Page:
As they remain at the bottom of the Western Conference, the Lakers and Jazz have big-picture fortunes that may produce more clarity this spring.
On May 20, the NBA draft lottery takes place, an event so foreign to the Lakers’ championship fabric that they’ve only been a part of two of them since the system’s inception 27 years ago. Yet, with the Lakers’ 96-79 loss Tuesday to the Utah Jazz at Staples Center marking the team’s sixth consecutive home loss and dropping them into 14th place in the Western Conference,that scenario becomes more and more plausible for the Lakers.
Perhaps that marks the only silver lining for the Lakers, considering the never-ending injuries and defeats. But Lakers center Chris Kaman adamantly stated the team’s struggles represent a byproduct of never-ending injuries than a deliberate strategy to maximize the team’s chances at securing lottery ping pong balls.
“Everybody knows we want to win. It’s not like we’re out here trying to chase picks,” Kaman said. “That’s not what we’re doing at all. I don’t think anybody thinks that way. It’s just frustrating that the team that is trying to go for picks beat us by 20.”
The Lakers’ latest loss featured Steve Nash missing the second half because of persisting nerve issues in his back. It also featured a stagnant offense in which the Lakers shot 38.8 percent from the field and 25 percent from three-point range with the worst offenders including Steve Blake (2 of 11) and Kendall Marshall (11 of 24). Kaman remained the lone bright spot, a rare start at center entailing a 25-point performance albeit on 11-of-24 shooting in 36 minutes.
“I thought he played well. He was the only one who could generate a good shot,” Lakers coach Mike D’Antoni said. “He had to do that. Sometimes that’s not the greatest thing for us to have one spot. But there were no other spots. But I thought Chris played well.”
Kaman has provided that job description for the past week, posting four double-digit efforts ever since Pau Gasol stayed out because of a strained right groin. This marks a stark contrast to when Kaman sat in 24 of the Lakers’ 52 games because of D’Antoni preferred defense from Robert Sacre or Jordan Hill and floor spacing from Shawne Williams or Ryan Kelly.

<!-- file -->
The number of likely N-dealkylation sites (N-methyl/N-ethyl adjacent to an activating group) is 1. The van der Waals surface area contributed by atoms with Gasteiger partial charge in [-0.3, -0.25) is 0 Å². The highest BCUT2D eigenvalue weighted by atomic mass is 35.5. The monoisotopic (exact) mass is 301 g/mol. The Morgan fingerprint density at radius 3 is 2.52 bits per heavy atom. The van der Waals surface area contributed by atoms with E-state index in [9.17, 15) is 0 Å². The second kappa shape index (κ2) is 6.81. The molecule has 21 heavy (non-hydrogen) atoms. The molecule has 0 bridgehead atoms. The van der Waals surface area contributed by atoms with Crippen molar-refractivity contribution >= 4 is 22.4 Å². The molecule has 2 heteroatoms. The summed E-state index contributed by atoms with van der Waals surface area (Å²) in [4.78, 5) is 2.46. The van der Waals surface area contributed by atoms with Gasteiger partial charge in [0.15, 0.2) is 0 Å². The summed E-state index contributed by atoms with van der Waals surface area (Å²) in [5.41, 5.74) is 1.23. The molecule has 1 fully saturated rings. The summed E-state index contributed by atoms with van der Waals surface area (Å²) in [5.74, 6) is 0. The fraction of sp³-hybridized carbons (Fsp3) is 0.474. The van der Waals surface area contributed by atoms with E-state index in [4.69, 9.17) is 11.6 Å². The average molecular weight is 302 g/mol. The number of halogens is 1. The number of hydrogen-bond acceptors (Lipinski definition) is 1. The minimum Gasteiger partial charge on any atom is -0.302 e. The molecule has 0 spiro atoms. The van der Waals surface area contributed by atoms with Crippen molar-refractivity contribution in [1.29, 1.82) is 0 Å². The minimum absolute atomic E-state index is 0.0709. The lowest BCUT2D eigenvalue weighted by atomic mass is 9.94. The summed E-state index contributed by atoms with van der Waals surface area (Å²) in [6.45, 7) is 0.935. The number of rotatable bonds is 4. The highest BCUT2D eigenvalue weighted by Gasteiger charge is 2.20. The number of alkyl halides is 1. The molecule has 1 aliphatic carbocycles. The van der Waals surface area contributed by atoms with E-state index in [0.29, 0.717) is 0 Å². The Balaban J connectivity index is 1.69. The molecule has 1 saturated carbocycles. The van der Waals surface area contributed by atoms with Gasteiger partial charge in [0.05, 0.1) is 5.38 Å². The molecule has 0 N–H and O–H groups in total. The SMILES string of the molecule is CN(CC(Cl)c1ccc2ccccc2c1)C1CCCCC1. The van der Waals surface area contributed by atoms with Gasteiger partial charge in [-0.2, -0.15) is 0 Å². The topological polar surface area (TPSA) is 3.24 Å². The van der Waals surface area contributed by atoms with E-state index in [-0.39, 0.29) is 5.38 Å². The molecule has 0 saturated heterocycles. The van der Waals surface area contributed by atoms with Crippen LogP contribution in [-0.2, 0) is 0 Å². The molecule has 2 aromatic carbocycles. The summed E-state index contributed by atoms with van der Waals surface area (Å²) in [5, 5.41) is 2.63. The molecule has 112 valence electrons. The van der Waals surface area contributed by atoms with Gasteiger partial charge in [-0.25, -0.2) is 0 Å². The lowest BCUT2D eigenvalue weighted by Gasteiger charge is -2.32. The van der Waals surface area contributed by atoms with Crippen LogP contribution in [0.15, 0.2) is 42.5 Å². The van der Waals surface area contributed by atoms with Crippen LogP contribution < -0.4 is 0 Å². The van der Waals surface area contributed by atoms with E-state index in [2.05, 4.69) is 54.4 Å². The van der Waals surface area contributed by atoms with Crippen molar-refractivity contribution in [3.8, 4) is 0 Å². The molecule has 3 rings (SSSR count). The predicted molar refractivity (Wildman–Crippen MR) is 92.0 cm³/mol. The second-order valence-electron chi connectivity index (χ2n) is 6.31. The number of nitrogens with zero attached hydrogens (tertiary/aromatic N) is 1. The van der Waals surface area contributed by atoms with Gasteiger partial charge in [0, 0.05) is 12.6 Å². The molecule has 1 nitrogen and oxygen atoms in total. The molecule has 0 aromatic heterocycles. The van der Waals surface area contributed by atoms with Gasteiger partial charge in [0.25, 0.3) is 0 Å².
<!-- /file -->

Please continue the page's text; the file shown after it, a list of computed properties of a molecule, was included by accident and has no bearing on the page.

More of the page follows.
“I’m fine. I’m just old,” Kaman said. “It’s a lot of minutes. I’m not used to those minutes so it takes time to get that feel back and that rhythm back. It takes time to get your wind back and your legs. It’s a whole different thing when you’re playing than you’re practicing. It’s hard to simulate a game.”
This hardly matches what Kaman envisioned when he signed with the Lakers this offseason to a one-year deal worth $3.2 million to replace Dwight Howard. After playing eight of his 10 seasons with the NBA’s laughingstock otherwise known as the Clippers, Kaman hardly imagined their crosstown rival suddenly sinking toward mediocrity, either.
“I’ve never been a part of a team, especially a great franchise like the Lakers, the longevity they’ve had with winning and championships, this is tough to swallow for a lot of people,” Kaman said. “Especially the owners and fans who are coming out watching us and supporting us. It’s going to get better. But no one planned on these injuries. No one can anticipate that kind of stuff. It just happens.”
Follow L.A. Daily News Lakers beat writer Mark Medina on Twitter. E-mail him at firstname.lastname@example.org